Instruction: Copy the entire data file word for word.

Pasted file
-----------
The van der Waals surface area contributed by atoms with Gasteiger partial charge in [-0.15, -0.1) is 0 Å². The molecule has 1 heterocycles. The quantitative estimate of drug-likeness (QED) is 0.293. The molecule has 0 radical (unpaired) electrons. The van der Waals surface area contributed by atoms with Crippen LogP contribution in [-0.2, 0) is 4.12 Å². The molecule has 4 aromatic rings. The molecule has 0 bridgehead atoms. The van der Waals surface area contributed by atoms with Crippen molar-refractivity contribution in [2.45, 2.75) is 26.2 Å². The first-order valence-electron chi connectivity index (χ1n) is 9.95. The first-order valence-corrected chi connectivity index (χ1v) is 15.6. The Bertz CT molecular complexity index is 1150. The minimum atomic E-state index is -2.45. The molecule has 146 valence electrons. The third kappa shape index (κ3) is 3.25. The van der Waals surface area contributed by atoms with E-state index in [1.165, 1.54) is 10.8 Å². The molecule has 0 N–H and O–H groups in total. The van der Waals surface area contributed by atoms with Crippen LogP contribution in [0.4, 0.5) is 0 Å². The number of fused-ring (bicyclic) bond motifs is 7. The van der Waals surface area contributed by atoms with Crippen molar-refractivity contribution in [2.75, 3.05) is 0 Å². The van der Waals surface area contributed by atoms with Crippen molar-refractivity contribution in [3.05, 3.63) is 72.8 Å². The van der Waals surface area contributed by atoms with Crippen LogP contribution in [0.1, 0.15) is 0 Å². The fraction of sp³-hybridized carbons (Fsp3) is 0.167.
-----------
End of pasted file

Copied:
The van der Waals surface area contributed by atoms with Gasteiger partial charge in [-0.15, -0.1) is 0 Å². The molecule has 1 heterocycles. The quantitative estimate of drug-likeness (QED) is 0.293. The molecule has 0 radical (unpaired) electrons. The van der Waals surface area contributed by atoms with Crippen LogP contribution in [-0.2, 0) is 4.12 Å². The molecule has 4 aromatic rings. The molecule has 0 bridgehead atoms. The van der Waals surface area contributed by atoms with Crippen molar-refractivity contribution in [2.45, 2.75) is 26.2 Å². The first-order valence-electron chi connectivity index (χ1n) is 9.95. The first-order valence-corrected chi connectivity index (χ1v) is 15.6. The Bertz CT molecular complexity index is 1150. The minimum atomic E-state index is -2.45. The molecule has 146 valence electrons. The third kappa shape index (κ3) is 3.25. The van der Waals surface area contributed by atoms with E-state index in [1.165, 1.54) is 10.8 Å². The molecule has 0 N–H and O–H groups in total. The van der Waals surface area contributed by atoms with Crippen LogP contribution in [0.4, 0.5) is 0 Å². The number of fused-ring (bicyclic) bond motifs is 7. The van der Waals surface area contributed by atoms with Crippen molar-refractivity contribution in [2.75, 3.05) is 0 Å². The van der Waals surface area contributed by atoms with Crippen molar-refractivity contribution in [3.05, 3.63) is 72.8 Å². The van der Waals surface area contributed by atoms with Crippen LogP contribution in [0.1, 0.15) is 0 Å². The fraction of sp³-hybridized carbons (Fsp3) is 0.167.